CHICAGO — When Air New Zealand flight NZ26 pulled into Chicago-O’Hare’s (ORD) Terminal 5, gate M11 at 12:33 on November 30, 2018, the occasion was historic for both the airline and the airport.
Flight NZ26, which had taken off at 17:01 Auckland time and traveled roughly 8,200 miles, was the carrier’s first commercial nonstop to ORD and its longest flight ever. It also was the longest flight in the airport’s history.
The Boeing 787-9 Dreamliner actually landed more than half-an-hour early after spending 14 hours, 32 minutes in the air.
The route took it over the Pacific Ocean north of Tahiti, past northern Mexico, then over New Mexico, Kansas, and Missouri before descending into Illinois, according to one passenger.
The return flight, NZ27, was scheduled to leave Chicago at 19:10 and land in Auckland at 06.30 on December 2 (because of the time change). Flying time was estimated at slightly more than 16 hours.
Air New Zealand celebrated the launch with a Haka performance by airline employees in O’Hare’s departure area.
Traditionally used on the battlefield, the ancient Māori war dance also displayed pride, strength, and unity when groups came together in peace. It was a fitting welcome for executives, including the airline’s CEO Christopher Luxon, and New Zealand Minister of Tourism, Kelvin Davis.
A press conference followed with short speeches by the two men, as well as by Richard Butler representing the Chicago Department of Aviation and David Whitaker, CEO of Choose Chicago.
They all touted the new service as providing exciting opportunities for travelers, and they also exchanged gifts.
The New Zealanders gave the Chicagoans a model of a waka, a Māori canoe, and received in return a copy of the Plan of Chicago.
Luxon, who lived in Chicago from 2003 to 2009 while working for consumer goods giant Unilever, explained that an important reason for making ORD Air New Zealand’s sixth North American gateway was its status as a main hub for Star Alliance partner United Airlines (UA).
“The new service to Chicago provides customers with convenient one-stop code-share connections to approximately 100 destinations across the U.S.,” he said.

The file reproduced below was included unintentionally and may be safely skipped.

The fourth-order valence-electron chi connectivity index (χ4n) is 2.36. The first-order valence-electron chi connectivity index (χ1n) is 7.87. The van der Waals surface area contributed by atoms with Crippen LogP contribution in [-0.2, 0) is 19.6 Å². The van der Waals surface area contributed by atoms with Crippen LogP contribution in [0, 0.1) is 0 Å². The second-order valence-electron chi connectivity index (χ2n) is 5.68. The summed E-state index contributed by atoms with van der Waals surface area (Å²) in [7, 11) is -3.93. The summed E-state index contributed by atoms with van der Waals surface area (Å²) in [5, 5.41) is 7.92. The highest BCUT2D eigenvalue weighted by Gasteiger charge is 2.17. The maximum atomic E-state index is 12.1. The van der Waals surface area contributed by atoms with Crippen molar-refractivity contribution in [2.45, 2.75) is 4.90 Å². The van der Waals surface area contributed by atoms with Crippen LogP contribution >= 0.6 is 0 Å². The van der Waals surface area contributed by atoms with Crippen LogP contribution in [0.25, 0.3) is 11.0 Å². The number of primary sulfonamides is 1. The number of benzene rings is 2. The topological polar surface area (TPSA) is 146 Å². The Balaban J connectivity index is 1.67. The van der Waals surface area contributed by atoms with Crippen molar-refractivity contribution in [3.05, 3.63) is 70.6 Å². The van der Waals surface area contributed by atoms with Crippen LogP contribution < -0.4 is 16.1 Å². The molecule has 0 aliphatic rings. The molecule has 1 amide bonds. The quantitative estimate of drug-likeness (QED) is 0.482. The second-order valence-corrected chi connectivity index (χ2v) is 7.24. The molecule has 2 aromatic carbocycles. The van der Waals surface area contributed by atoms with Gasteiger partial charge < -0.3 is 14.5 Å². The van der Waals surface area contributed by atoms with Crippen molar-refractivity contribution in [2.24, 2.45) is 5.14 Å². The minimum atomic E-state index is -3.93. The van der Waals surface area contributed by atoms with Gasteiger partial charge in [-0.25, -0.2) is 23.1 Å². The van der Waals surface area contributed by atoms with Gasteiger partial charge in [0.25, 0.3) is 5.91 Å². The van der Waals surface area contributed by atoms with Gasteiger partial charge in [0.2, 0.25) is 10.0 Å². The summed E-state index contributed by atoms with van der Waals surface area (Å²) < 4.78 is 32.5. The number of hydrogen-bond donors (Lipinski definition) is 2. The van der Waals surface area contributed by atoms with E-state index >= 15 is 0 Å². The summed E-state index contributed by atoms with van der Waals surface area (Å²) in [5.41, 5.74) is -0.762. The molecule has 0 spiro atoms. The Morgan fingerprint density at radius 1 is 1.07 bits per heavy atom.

In addition, travelers can book seats on the route using United’s reservation system, which should help boost the 340,000 annual visitors from the United States.
Luxon pointed out that millions of U.S. residents have New Zealand on their bucket list but many don’t go because they perceive it as being too far away and too long a trip. The hope is that nonstop service will overcome that perception.
As tourism minister Davis noted, you can have a meal, watch a few films, and wake up in the land of the hobbits, just a short hop from the beach.
Initially, service is scheduled for three times a week—Wed., Fri., Sun.–though that may increase based on demand, as happened in Houston.
As currently configured, the 787-9 Dreamliner can hold 302 passengers and features 18 fully lie-flat beds in Business Premier in a 1-1-1 pattern, 21 seats in Premium Economy configured 2-3-2, and 263 seats in Economy arranged 3-3-3, though some rows of three can be converted to a slightly wider Skycouch. I’m told, however, that different equipment is under consideration.
Air New Zealand is known for, among other things, excellent food and wine. I wasn’t on the inaugural flight, but a passenger I chatted with said that everything about the service was very good.
If the meals on the plane are anything like consultant chef Peter Gordon’s (The Sugar Club and Bellota in Auckland, and The Providores and Tapa Room in London) appetizers and entrees for a reception at Revel Motor Row, an historic 1936 building-turned-event-space, I can believe it.
The salmon with wild mushrooms ranked right up there with the Tasmanian salmon I ate in Auckland almost 20 years ago.